THIS REVIEW OF ‘THE NEW WORLD’ #1 IS SPOILER-FREE.
By Brendan F. Hodgdon. While there is a constant rancor these days about the presence of personal politics in pop culture, it’s only fitting that a creator-centric enterprise like Image Comics feature art that fully reflects the beliefs of the artists. In such conflicted times, it’s reassuring to see comics that speak to the present moment with conviction and purpose. Sometimes it can go horribly awry (witness Divided States of Hysteria) but often this medium can be a prime vessel for communicating values and beliefs.
One writer who forcefully and repeatedly demonstrates this is Aleš Kot. A quick look at Kot’s Twitter shows his willingness to speak hard truths about our society. Even in writing titles like Secret Avengers and James Bond, he is fearless in tackling difficult and heady themes. But it is in his creator-owned books that Kot does his best work, and this year he has delivered a one-two punch of challenging, provocative series that reflect the ugliness of our times back to us with grim gusto.
The first of these books, Days of Hate, recently wrapped up its first act to great acclaim. And now the other, The New World, is poised to follow in its impressive footsteps. Thanks in no small part to the mind-blowing work of Tradd Moore and a cadre of collaborators, The New World more than stands on its own. Indeed, this Shakespearean love story between a police state cop and a freedom fighter stands a chance to be a seminal piece from this era… one that we hopefully won’t be calling “prophetic” twenty years from now.
Written by Aleš Kot.
Art by Tradd Moore.
Colors by Heather Moore.
Flats by Yesflat.
Letters by Clayton Cowles.
Design by Tom Muller.
Would You Like To Know Moore? Tradd Moore’s style is an ideal choice for the story being told. His cartoonish character designs in particular fit the broad, Verhoevian tone that Kot lays out in the script, and he does a great job of capturing the grounded details that sell the world and characters too. The run-down comfort of freedom fighter Kirby’s home feels real, as does the emotions that are immaculately rendered on police officer Stella’s face. Moore is able to convey the absurdity of this world without sacrificing the emotions underneath it.
And there’s a very in-depth exploration of both, thanks to the gargantuan page count of this first issue. Kot and Moore fully immerse us in the time and place that Stella and Kirby share on both a macro and micro level. The extended, splash-page-heavy expository intro would be a death knell for a normal issue, but with this many story pages to back it up it feels ideal. What’s more notable is how even with the extra space there’s little traditional “action” in the issue; aside from one kinetic sequence, it’s mostly political machinations and love connections. The focus is on the characters, with a lot less of the usual obfuscating, Whammo Chart-mandated action beats.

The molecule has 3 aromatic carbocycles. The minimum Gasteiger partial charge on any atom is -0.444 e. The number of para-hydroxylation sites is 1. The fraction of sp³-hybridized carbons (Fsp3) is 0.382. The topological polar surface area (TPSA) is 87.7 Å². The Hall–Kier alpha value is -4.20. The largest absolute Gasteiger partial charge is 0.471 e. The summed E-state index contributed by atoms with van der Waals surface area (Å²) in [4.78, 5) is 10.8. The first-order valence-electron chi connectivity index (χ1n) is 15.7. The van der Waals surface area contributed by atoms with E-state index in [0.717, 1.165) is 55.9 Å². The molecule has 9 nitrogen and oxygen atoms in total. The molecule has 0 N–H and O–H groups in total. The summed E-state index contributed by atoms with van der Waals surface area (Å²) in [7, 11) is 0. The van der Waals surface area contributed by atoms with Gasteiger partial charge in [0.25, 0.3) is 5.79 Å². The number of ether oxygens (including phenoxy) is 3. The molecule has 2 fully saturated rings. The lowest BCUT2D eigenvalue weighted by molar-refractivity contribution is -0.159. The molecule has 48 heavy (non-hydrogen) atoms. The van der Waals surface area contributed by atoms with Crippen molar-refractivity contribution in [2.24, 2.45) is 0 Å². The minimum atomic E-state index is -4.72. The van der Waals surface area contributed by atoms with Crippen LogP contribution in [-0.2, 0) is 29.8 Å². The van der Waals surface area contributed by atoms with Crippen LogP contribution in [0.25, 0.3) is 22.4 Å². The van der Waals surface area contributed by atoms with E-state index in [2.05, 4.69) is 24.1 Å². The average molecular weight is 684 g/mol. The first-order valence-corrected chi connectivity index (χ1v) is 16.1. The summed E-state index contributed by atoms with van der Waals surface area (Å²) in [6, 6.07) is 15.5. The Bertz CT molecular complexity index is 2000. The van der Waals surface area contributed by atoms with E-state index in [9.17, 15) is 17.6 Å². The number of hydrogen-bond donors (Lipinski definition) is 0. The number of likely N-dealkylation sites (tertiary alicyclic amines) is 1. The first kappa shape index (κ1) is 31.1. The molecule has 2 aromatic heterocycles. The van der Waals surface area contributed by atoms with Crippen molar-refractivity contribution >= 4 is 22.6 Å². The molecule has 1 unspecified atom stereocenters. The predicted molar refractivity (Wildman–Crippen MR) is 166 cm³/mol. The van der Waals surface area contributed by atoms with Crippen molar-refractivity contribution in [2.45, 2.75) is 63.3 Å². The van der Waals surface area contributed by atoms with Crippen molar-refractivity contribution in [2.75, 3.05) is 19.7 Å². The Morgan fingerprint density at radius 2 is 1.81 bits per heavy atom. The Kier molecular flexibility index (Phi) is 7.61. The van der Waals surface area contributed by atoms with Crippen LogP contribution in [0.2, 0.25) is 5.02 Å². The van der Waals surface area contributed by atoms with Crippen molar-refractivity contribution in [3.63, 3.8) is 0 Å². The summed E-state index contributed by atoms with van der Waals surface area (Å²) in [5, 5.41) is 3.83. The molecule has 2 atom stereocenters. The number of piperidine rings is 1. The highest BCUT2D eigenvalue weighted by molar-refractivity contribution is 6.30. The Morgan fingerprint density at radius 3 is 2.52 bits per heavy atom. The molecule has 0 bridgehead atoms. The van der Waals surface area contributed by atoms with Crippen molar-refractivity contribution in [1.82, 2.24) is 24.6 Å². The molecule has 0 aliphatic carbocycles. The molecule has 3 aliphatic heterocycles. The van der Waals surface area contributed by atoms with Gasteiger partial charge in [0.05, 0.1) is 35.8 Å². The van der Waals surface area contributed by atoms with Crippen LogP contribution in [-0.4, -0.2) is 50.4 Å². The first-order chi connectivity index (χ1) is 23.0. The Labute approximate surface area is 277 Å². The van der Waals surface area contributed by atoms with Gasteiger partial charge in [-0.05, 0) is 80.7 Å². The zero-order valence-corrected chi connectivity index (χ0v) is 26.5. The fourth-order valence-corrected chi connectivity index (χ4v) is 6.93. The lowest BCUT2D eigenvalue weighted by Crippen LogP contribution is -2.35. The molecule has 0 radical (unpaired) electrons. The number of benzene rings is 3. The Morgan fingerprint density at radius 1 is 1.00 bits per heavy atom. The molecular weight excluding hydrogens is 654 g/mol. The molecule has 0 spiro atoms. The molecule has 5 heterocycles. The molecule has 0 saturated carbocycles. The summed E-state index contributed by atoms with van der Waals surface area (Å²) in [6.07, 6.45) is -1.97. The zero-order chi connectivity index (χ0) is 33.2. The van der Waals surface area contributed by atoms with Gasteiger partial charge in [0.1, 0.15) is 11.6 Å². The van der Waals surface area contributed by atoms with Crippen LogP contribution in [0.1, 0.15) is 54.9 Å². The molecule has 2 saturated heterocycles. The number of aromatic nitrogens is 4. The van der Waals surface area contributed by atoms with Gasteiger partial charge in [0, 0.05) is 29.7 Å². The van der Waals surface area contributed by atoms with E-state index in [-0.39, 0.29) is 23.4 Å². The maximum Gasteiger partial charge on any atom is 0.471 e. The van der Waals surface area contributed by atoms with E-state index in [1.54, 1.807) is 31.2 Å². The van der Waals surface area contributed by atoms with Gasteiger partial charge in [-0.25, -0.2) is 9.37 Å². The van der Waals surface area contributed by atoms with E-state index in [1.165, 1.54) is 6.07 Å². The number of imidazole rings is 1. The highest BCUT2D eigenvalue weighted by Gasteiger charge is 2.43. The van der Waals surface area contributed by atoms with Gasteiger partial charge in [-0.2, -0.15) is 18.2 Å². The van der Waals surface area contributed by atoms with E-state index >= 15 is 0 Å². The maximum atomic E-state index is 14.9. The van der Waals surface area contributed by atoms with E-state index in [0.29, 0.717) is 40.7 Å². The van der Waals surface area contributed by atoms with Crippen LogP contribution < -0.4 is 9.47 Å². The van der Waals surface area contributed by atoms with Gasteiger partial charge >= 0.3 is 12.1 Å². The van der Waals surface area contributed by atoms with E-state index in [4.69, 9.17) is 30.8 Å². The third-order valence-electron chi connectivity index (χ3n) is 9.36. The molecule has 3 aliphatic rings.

One Night Only. What really makes this issue hit home is the romance. Thanks to the quality character work that Kot, Moore et al. do throughout the issue, the connection between the cop and the revolutionary feels as raw and tangible as it does absurd. The strains and stresses that both Stella and Kirby face cry out for relief, and when they get such release from each other it’s easy to imagine how it might influence their choices. This is even more believable when their meet-cute is realized as beautifully as it is here.
There’s a montage sequence that follows Stella and Kirby through their meeting and their subsequent hooking up which is quixotic and has a fluidity to it. The scene conveys the desperate, sloppy, we-only-have-tonight energy that flows between our protagonists while immersing us in the comfort of a moment free from politics and resistance and order, showing how intoxicating such a moment can be. Of course, such a colossal delusion will always be shattered eventually (as it is here). But one hopes that it will still lead Stella and Kirby to a deeper and more significant catharsis… assuming they live through the story to see it.
Today’s Tomorrow. The New World is a brash and kinetic comic book, one that speaks to the present moment. Once you sift through all the (very engaging) star-crossed romance and high-energy artwork, you’ll find a very unsettling yet plausible future that clearly speaks to the dangers of the present. Like the best science fiction, The New World confronts us with the society we’ve built and enabled, and challenges us to see it for what it really is. The result, even with just this first issue, will hopefully raise questions in the reader as to where our way of life currently stands—and whether or not we will make the effort change it.
The shattered America of The New World is not for the faint of heart. It’s a reality where even in New California—which readers on both the left and right might presume to be some sort of liberal paradise—the monstrous Mexico border wall is alive and well, and fascistic cops take execution orders in real time from livestream-watching citizens. Kot and Moore seem ready to ditch any fairy tales about the progressivism of the coasts in exchange for telling harsh truths about the brutality and authoritarianism that many of us are willing to accept in our world. It is a sobering message delivered in a bright candy wrapper, and a very necessary one at that.
9 out of 10
‘The New World’ #1 hits stores July 25.